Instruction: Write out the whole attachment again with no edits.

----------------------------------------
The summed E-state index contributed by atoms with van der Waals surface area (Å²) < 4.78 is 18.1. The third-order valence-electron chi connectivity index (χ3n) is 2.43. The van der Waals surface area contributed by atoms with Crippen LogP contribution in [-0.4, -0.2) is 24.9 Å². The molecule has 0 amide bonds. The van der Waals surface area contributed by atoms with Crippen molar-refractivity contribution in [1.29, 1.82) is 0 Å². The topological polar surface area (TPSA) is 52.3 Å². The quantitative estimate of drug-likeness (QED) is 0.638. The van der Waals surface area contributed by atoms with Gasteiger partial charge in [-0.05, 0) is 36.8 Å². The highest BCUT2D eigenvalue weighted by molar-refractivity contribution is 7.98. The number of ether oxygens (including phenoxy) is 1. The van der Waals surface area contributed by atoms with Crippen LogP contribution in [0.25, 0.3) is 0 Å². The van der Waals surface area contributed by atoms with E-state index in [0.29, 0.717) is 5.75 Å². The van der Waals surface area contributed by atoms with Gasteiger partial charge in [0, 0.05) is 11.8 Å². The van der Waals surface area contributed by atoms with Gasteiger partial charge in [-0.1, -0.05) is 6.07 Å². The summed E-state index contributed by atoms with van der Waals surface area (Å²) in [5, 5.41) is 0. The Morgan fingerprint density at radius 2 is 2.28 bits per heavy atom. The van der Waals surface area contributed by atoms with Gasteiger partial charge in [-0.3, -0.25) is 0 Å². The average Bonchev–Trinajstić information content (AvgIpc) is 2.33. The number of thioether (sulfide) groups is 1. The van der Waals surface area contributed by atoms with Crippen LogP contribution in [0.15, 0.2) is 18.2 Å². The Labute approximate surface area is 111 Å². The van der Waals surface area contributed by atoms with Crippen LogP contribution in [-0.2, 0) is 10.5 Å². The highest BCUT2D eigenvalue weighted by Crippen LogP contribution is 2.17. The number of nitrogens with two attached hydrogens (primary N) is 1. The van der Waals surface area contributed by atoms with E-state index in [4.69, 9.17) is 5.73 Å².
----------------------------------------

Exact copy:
The summed E-state index contributed by atoms with van der Waals surface area (Å²) < 4.78 is 18.1. The third-order valence-electron chi connectivity index (χ3n) is 2.43. The van der Waals surface area contributed by atoms with Crippen LogP contribution in [-0.4, -0.2) is 24.9 Å². The molecule has 0 amide bonds. The van der Waals surface area contributed by atoms with Crippen molar-refractivity contribution in [1.29, 1.82) is 0 Å². The topological polar surface area (TPSA) is 52.3 Å². The quantitative estimate of drug-likeness (QED) is 0.638. The van der Waals surface area contributed by atoms with Gasteiger partial charge in [-0.05, 0) is 36.8 Å². The highest BCUT2D eigenvalue weighted by molar-refractivity contribution is 7.98. The number of ether oxygens (including phenoxy) is 1. The van der Waals surface area contributed by atoms with Crippen LogP contribution in [0.25, 0.3) is 0 Å². The van der Waals surface area contributed by atoms with E-state index in [0.29, 0.717) is 5.75 Å². The van der Waals surface area contributed by atoms with Gasteiger partial charge in [0, 0.05) is 11.8 Å². The van der Waals surface area contributed by atoms with Gasteiger partial charge in [-0.1, -0.05) is 6.07 Å². The summed E-state index contributed by atoms with van der Waals surface area (Å²) in [5, 5.41) is 0. The Morgan fingerprint density at radius 2 is 2.28 bits per heavy atom. The van der Waals surface area contributed by atoms with Gasteiger partial charge in [-0.3, -0.25) is 0 Å². The average Bonchev–Trinajstić information content (AvgIpc) is 2.33. The number of thioether (sulfide) groups is 1. The van der Waals surface area contributed by atoms with Crippen LogP contribution in [0.15, 0.2) is 18.2 Å². The Labute approximate surface area is 111 Å². The van der Waals surface area contributed by atoms with Crippen LogP contribution in [-0.2, 0) is 10.5 Å². The highest BCUT2D eigenvalue weighted by Crippen LogP contribution is 2.17. The number of nitrogens with two attached hydrogens (primary N) is 1. The van der Waals surface area contributed by atoms with E-state index in [4.69, 9.17) is 5.73 Å².